“Obviously, it is important for people to have access to therapy and counselling,” explains Dr Fisher. “But you also need to ensure that the infrastructure is there to support that. We need to address the broader systemic issues that impact mental health, such as stigma and discrimination.”

Becoming a mental health clinician in Australia

Working in the mental health profession – particularly in the public policy field – is not something you can do without a commitment to making a difference. Skills and experience aside, this is perhaps the most fundamental piece of the puzzle on how to become a mental health worker.

If you are a person who is ready to make that move, it is then a matter of assessing your current skills and qualifications. This will show you what you need to do to bridge the gap between where you are and where you want to be.

In the mental health profession, you need a strong theoretical foundation in mental health. You need to understand how policy works alongside support services and have the awareness to advocate for better mental health outcomes.

You need to be aware of the unique mental health needs of various groups in the mental health sector and know how to respond to them.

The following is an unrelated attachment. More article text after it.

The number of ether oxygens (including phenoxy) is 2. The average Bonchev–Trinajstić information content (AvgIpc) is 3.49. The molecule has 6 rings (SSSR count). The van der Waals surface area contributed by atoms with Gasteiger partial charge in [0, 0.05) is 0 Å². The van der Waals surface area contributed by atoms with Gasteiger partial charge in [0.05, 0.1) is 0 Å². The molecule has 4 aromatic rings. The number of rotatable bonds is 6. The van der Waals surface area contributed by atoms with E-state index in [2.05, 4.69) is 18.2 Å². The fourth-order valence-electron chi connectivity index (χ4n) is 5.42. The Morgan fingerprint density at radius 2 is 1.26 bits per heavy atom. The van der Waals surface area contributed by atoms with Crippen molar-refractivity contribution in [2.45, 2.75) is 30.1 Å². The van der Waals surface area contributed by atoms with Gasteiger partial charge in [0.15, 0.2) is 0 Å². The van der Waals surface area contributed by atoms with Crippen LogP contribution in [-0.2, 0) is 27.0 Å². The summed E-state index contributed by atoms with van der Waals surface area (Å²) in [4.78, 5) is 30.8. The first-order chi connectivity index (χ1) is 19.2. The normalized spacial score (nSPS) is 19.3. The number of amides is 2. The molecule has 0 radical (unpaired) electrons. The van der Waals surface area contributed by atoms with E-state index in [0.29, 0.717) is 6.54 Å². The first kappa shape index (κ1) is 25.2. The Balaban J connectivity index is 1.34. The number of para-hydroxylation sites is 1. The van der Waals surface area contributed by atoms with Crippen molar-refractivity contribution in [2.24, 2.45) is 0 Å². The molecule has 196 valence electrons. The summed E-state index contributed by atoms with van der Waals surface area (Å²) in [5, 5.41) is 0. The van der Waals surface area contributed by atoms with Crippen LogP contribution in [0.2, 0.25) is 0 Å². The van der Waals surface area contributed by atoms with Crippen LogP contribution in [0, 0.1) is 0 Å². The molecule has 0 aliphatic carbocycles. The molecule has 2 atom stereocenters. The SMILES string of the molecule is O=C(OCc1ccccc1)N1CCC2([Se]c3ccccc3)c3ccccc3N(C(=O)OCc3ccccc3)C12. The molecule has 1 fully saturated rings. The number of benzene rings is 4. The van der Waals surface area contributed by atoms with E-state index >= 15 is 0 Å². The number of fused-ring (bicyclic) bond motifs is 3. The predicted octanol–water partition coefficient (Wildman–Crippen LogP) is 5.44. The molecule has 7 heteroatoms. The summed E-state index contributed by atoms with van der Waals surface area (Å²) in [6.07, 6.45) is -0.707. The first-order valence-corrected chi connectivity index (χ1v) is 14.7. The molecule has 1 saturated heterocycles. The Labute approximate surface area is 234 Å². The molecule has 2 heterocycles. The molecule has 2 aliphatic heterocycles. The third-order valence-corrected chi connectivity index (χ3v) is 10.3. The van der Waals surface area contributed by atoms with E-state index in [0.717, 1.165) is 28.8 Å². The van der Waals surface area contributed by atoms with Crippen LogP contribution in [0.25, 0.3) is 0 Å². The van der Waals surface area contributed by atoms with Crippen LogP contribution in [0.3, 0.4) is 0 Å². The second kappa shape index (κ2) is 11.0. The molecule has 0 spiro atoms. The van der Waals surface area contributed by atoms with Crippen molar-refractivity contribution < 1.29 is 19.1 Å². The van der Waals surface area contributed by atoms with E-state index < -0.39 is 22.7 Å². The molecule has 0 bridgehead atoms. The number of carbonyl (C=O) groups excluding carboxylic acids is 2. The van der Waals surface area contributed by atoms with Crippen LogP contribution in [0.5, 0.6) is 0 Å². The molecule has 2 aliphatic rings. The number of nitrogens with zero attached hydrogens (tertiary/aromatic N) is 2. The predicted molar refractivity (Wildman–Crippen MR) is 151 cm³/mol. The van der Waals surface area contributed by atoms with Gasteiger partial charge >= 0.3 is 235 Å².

Given the diverse nature of the roles in the mental health sector, it is crucial to think about where you see yourself working in the industry. This will play a big factor in the steps you take to become a mental health worker and which avenue of study you should pursue.

How much does a mental health support worker earn?

Earning potential is a big factor in making your decision about which path to take. A mental health support worker salary will vary depending on the type of work you are doing. What you can earn in private practice will be vastly different to your possible earnings in government or the not-for-profit sector.

According to the Federal Government Labour Market Insights [1], these are the average weekly earnings for a:

  • Policy and Planning Manager: $2831/week
  • Counsellor: $1652/week
  • Social Worker: $1736/week
  • Health and Welfare Services Manager: $2339/week

Interestingly, all of the jobs listed above are predicted to have positive job growth of between 5.7 per cent to 26.5 per cent. That means that these industries are growing and will need more people to join the profession to cater to the demand.